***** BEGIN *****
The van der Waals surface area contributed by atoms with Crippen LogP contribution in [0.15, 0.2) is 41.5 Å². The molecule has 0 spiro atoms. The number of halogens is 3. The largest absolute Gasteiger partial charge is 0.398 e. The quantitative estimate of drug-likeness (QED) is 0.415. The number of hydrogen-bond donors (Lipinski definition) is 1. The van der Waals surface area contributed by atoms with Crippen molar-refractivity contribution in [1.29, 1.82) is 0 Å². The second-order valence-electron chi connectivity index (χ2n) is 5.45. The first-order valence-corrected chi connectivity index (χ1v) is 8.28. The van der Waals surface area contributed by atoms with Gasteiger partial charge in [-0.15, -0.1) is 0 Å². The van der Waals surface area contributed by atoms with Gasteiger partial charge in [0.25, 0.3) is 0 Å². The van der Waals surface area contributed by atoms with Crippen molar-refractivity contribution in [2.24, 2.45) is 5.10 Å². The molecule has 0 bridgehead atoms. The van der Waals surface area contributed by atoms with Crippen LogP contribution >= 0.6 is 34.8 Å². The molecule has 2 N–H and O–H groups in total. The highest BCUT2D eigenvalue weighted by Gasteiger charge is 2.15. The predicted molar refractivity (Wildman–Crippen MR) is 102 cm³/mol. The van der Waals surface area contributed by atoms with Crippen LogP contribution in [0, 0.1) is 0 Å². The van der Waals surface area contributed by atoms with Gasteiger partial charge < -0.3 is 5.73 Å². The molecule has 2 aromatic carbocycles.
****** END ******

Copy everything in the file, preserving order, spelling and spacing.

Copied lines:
The van der Waals surface area contributed by atoms with Crippen LogP contribution in [0.15, 0.2) is 41.5 Å². The molecule has 0 spiro atoms. The number of halogens is 3. The largest absolute Gasteiger partial charge is 0.398 e. The quantitative estimate of drug-likeness (QED) is 0.415. The number of hydrogen-bond donors (Lipinski definition) is 1. The van der Waals surface area contributed by atoms with Crippen molar-refractivity contribution in [1.29, 1.82) is 0 Å². The second-order valence-electron chi connectivity index (χ2n) is 5.45. The first-order valence-corrected chi connectivity index (χ1v) is 8.28. The van der Waals surface area contributed by atoms with Gasteiger partial charge in [-0.15, -0.1) is 0 Å². The van der Waals surface area contributed by atoms with Gasteiger partial charge in [0.25, 0.3) is 0 Å². The van der Waals surface area contributed by atoms with Crippen molar-refractivity contribution in [2.24, 2.45) is 5.10 Å². The molecule has 0 bridgehead atoms. The van der Waals surface area contributed by atoms with Crippen LogP contribution >= 0.6 is 34.8 Å². The molecule has 2 N–H and O–H groups in total. The highest BCUT2D eigenvalue weighted by Gasteiger charge is 2.15. The predicted molar refractivity (Wildman–Crippen MR) is 102 cm³/mol. The van der Waals surface area contributed by atoms with Crippen LogP contribution in [0, 0.1) is 0 Å². The van der Waals surface area contributed by atoms with Gasteiger partial charge < -0.3 is 5.73 Å². The molecule has 2 aromatic carbocycles.